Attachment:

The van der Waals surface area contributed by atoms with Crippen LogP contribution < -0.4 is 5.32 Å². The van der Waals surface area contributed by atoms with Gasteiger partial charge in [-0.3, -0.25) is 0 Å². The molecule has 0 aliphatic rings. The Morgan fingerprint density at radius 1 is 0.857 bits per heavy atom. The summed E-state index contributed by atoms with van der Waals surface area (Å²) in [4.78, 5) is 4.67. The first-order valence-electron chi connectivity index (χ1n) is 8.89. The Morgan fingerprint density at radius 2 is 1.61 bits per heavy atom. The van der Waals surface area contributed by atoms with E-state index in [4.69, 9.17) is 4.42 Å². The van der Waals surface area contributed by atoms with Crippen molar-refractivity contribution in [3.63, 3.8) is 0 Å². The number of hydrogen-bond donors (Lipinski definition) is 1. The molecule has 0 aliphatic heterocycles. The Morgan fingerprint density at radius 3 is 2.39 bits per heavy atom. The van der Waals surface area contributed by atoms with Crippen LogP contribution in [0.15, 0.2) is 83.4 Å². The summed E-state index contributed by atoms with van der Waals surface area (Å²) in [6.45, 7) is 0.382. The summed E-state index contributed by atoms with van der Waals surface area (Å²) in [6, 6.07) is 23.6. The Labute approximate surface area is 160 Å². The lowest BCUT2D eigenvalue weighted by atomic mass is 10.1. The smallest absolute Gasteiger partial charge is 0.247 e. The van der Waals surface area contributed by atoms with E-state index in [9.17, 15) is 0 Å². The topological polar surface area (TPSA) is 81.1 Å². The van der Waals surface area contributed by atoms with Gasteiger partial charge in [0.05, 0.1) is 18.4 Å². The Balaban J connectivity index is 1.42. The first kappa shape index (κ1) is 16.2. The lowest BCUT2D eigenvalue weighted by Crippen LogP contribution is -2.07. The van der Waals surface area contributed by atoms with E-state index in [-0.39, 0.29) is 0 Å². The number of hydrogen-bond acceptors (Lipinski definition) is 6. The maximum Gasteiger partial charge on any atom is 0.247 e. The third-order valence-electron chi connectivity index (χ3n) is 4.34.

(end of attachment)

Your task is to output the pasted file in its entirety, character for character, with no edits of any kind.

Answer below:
The van der Waals surface area contributed by atoms with Crippen LogP contribution < -0.4 is 5.32 Å². The van der Waals surface area contributed by atoms with Gasteiger partial charge in [-0.3, -0.25) is 0 Å². The molecule has 0 aliphatic rings. The Morgan fingerprint density at radius 1 is 0.857 bits per heavy atom. The summed E-state index contributed by atoms with van der Waals surface area (Å²) in [4.78, 5) is 4.67. The first-order valence-electron chi connectivity index (χ1n) is 8.89. The Morgan fingerprint density at radius 2 is 1.61 bits per heavy atom. The van der Waals surface area contributed by atoms with E-state index in [4.69, 9.17) is 4.42 Å². The van der Waals surface area contributed by atoms with Crippen molar-refractivity contribution in [3.63, 3.8) is 0 Å². The number of hydrogen-bond donors (Lipinski definition) is 1. The molecule has 0 aliphatic heterocycles. The Morgan fingerprint density at radius 3 is 2.39 bits per heavy atom. The van der Waals surface area contributed by atoms with Crippen LogP contribution in [0.15, 0.2) is 83.4 Å². The summed E-state index contributed by atoms with van der Waals surface area (Å²) in [6.45, 7) is 0.382. The summed E-state index contributed by atoms with van der Waals surface area (Å²) in [6, 6.07) is 23.6. The Labute approximate surface area is 160 Å². The lowest BCUT2D eigenvalue weighted by atomic mass is 10.1. The smallest absolute Gasteiger partial charge is 0.247 e. The van der Waals surface area contributed by atoms with E-state index in [9.17, 15) is 0 Å². The topological polar surface area (TPSA) is 81.1 Å². The van der Waals surface area contributed by atoms with Gasteiger partial charge in [0.05, 0.1) is 18.4 Å². The Balaban J connectivity index is 1.42. The first kappa shape index (κ1) is 16.2. The lowest BCUT2D eigenvalue weighted by Crippen LogP contribution is -2.07. The van der Waals surface area contributed by atoms with E-state index in [-0.39, 0.29) is 0 Å². The number of hydrogen-bond acceptors (Lipinski definition) is 6. The maximum Gasteiger partial charge on any atom is 0.247 e. The third-order valence-electron chi connectivity index (χ3n) is 4.34.